Helen Chen’s Curry Coconut Pumpkin Soup

Curry Coconut Pumpkin Soup

Curry Coconut Pumpkin Soup. Bowl and check patterned bistro towel, from HIC.

Our friend Helen Chen, widely acknowledged expert in Chinese cooking, teacher, and cookbook author, has shared a perfect fall recipe with us – her Easy Curry Coconut Pumpkin Soup. Rich and satisfying, it pairs perfectly with crunchy bread (if you’re thinking of baking your own, check out Rose Levy Beranbaum’s guide to the secret of great bread) and is hearty and delightful all on it’s own. We’re offering options – make the original, quick and delicious recipe from Helen, or take advantage of your local markets’ bounty of winter squash, and use fresh pumpkin in our modified vegetarian recipe based on Helen’s classic. (Scroll down.)

This creamy soup blends flavors and aromas that belie its short list of ingredients. Curry paste varies in spiciness so if you’re not familiar with it, start with a couple of teaspoons and add more to taste. If you can’t find curry paste in your local market, curry powder will do also.

Helen Chen’s Original Easy Curry Coconut Pumpkin Soup Recipe

Ingredients:

  • 1  (15 oz.) can pumpkin
  • 1  (13.5 oz.) can unsweetened coconut milk
  • 2  (14.5 oz.) cans chicken broth
  • 2 to 5 tsp. red curry paste, or to taste
  • 1/2 tsp. garlic powder
  • 1/2 tsp. grated peeled ginger or ginger powder
  • 2 tbls. light brown sugar
  • 1/2 tsp. salt, or to taste
  • 2 pinches freshly ground black pepper

Combine the pumpkin and coconut milk in the stovetop clay casserole. Stir until well blended. Add the chicken broth a can at a time, stirring in between each addition to insure a smooth texture. Place the casserole over medium heat.

Stir in the curry paste, garlic powder, ginger, and sugar. Bring to a boil, reduce heat and simmer for a few minutes to develop the flavors.  Add the salt and pepper. Taste and correct seasoning as desired. Serves 6 to 8

Copyright © 2009 by Helen Chen. All rights reserved.

Pie pumpkin, about 7 inches in diameter, raw

Pie pumpkin, about 7 inches in diameter, raw

Curry Coconut Pumpkin Soup -Vegetarian Version. Modified from Helen Chen’s Original Recipe (Above)

Ingredients:

  • 1 pie pumpkin, about 7-9 inches in diameter, to produce 2 cups cooked pumpkin puree. This varietal is smaller than the size used for jack-o-lanterns, and less grainy in texture. Look for one that is bright orange, with no bruises.
  • 1 can (13.5oz) unsweetened light coconut milk
  • 2 cups vegetable broth
  • 2- 5 tsp. red curry paste, or to taste, or 5 tsp. curry powder, or to taste
  • 1/2  tsp. garlic powder
  • 1/2 tsp. grated peeled ginger or ginger powder
  • 1 – 2 tsp. coarse sea salt; start with 1 tsp. and add slowly, up to 2 tsp., to taste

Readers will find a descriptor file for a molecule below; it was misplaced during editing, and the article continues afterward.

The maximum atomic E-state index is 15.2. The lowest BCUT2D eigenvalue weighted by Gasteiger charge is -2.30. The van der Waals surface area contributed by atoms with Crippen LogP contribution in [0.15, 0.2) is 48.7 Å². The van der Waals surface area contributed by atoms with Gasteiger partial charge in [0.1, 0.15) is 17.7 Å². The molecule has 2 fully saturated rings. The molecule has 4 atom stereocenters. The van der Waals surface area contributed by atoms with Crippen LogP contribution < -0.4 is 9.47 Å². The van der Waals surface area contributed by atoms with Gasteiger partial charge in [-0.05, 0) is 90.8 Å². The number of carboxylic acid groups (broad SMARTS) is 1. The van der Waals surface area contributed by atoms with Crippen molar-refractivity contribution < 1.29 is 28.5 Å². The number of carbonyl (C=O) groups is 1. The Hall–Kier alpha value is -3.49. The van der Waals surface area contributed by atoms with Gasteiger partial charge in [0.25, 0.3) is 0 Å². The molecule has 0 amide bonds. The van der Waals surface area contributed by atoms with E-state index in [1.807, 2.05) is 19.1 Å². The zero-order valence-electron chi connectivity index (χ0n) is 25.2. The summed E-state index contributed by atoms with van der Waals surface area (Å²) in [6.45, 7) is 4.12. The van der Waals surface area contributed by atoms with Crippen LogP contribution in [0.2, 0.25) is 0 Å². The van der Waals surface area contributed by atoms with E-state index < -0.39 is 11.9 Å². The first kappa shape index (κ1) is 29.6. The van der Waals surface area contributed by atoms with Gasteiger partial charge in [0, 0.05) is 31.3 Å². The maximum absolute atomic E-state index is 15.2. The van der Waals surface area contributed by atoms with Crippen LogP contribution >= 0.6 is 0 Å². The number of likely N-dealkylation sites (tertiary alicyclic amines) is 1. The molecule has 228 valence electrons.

• 1 tsp. freshly ground black pepper

To prepare the cooked pumpkin puree: First wash the pie pumpkin, and slice in half.  Scrape the seeds and stringy pulp from the inside, but don’t toss – you might want to save the seeds for roasting! (See: Roasted Pumpkin Seeds Recipe)

Roasted Pumpkin Seeds

Roasted Pumpkin Seeds

Place both halves face down in a baking dish with about 1/4 inch of water in the bottom. Bake at 350 degrees, for about 40 minutes. It will be ready when the flesh is very soft if pierced with a fork. After removing from the oven, let the halves cool until you can handle them. Then scoop the contents from the rind into a bowl. If you desire a smooth textured soup, process the cooked pumpkin in a food mill or food processor. If you opt for a chunkier soup, just spoon the cooked pumpkin from the rind, right into a measuring cup, and then add to your soup pot.

Combine 2 cups of the cooked pumpkin or pumpkin puree and coconut milk in a soup pot on the stove top, over low heat.  Stir until well blended.

Add the vegetable broth slowly, and stir consistently.  Increase heat to medium.

Stir in the curry paste or powder, garlic powder, and ginger.  Bring to a boil, then reduce heat and simmer for a few minutes to develop the flavors.  Add salt and pepper.  Taste and make adjustments to the seasoning as desired. If you use a coarse sea salt instead of the granulated version, you may find you need a bit more. Serves 4.

Just as we were about to post this, Helen kindly sent a note suggesting we might add a dollop of plain yogurt on top of the hot soup. Delicious. Thank you Helen, for the continuing education.

Contributed by Nicole H., of HIC

Curry Coconut Pumpkin Soup

Curry Coconut Pumpkin Soup

Biography of Helen Chen

Helen Chen

Helen Chen

Helen Chen is a widely acknowledged expert in Chinese cooking. Besides her role as an educator and cookbook author, she also is a product and business consultant to the housewares industry. In 2007 she created and developed a new line of Asian kitchenware under the brand name, “Helen’s Asian Kitchen,” expressly for Harold Import Company in New Jersey.

Having been born in China, and raised and educated in the United States, Helen brings the best of both worlds to her approach to the art of Chinese cuisine. She understands the needs of the American cook as only a native can, yet she is intimately knowledgeable with the culinary practices and philosophy of China.

Helen is the author of Helen Chen’s Chinese Home Cooking (Hearst Books,1994), Peking Cuisine (Orion Books,1997), Helen’s Asian Kitchen: Easy Chinese Stir-Fries (John Wiley & Sons, 2009) and Helen’s Asian Kitchen: Easy Asian Noodles (John Wiley & Sons, 2010). For more information, visit http://www.helensasiankitchen.com/

*Not affiliated with Joyce Chen products

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